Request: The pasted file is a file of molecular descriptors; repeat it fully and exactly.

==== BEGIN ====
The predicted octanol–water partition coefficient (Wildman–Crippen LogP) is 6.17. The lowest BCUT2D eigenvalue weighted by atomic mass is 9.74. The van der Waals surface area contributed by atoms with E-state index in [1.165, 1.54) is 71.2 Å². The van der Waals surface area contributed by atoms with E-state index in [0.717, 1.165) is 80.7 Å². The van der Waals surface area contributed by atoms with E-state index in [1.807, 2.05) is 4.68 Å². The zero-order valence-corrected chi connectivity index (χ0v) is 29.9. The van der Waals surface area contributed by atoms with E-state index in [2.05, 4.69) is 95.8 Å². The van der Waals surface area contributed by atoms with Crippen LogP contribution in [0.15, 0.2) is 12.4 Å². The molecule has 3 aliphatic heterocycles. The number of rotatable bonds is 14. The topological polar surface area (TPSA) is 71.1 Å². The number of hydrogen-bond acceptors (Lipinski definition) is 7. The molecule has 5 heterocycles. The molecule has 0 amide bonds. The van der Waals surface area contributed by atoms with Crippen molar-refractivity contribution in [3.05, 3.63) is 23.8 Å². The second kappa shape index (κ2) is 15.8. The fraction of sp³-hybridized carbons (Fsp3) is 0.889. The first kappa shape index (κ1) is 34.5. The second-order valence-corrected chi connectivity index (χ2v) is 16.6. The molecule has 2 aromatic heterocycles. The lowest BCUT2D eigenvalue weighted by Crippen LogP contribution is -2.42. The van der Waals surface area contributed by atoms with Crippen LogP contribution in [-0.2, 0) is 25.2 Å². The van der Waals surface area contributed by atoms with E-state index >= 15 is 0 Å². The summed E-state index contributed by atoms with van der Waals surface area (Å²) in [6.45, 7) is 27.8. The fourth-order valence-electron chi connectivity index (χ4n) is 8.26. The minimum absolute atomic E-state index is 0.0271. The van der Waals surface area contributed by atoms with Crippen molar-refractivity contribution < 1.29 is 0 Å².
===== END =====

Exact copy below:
The predicted octanol–water partition coefficient (Wildman–Crippen LogP) is 6.17. The lowest BCUT2D eigenvalue weighted by atomic mass is 9.74. The van der Waals surface area contributed by atoms with E-state index in [1.165, 1.54) is 71.2 Å². The van der Waals surface area contributed by atoms with E-state index in [0.717, 1.165) is 80.7 Å². The van der Waals surface area contributed by atoms with E-state index in [1.807, 2.05) is 4.68 Å². The zero-order valence-corrected chi connectivity index (χ0v) is 29.9. The van der Waals surface area contributed by atoms with E-state index in [2.05, 4.69) is 95.8 Å². The van der Waals surface area contributed by atoms with Crippen LogP contribution in [0.15, 0.2) is 12.4 Å². The molecule has 3 aliphatic heterocycles. The number of rotatable bonds is 14. The topological polar surface area (TPSA) is 71.1 Å². The number of hydrogen-bond acceptors (Lipinski definition) is 7. The molecule has 5 heterocycles. The molecule has 0 amide bonds. The van der Waals surface area contributed by atoms with Crippen molar-refractivity contribution in [3.05, 3.63) is 23.8 Å². The second kappa shape index (κ2) is 15.8. The fraction of sp³-hybridized carbons (Fsp3) is 0.889. The first kappa shape index (κ1) is 34.5. The second-order valence-corrected chi connectivity index (χ2v) is 16.6. The molecule has 2 aromatic heterocycles. The lowest BCUT2D eigenvalue weighted by Crippen LogP contribution is -2.42. The van der Waals surface area contributed by atoms with Crippen LogP contribution in [-0.2, 0) is 25.2 Å². The van der Waals surface area contributed by atoms with E-state index >= 15 is 0 Å². The summed E-state index contributed by atoms with van der Waals surface area (Å²) in [6.45, 7) is 27.8. The fourth-order valence-electron chi connectivity index (χ4n) is 8.26. The minimum absolute atomic E-state index is 0.0271. The van der Waals surface area contributed by atoms with Crippen molar-refractivity contribution < 1.29 is 0 Å².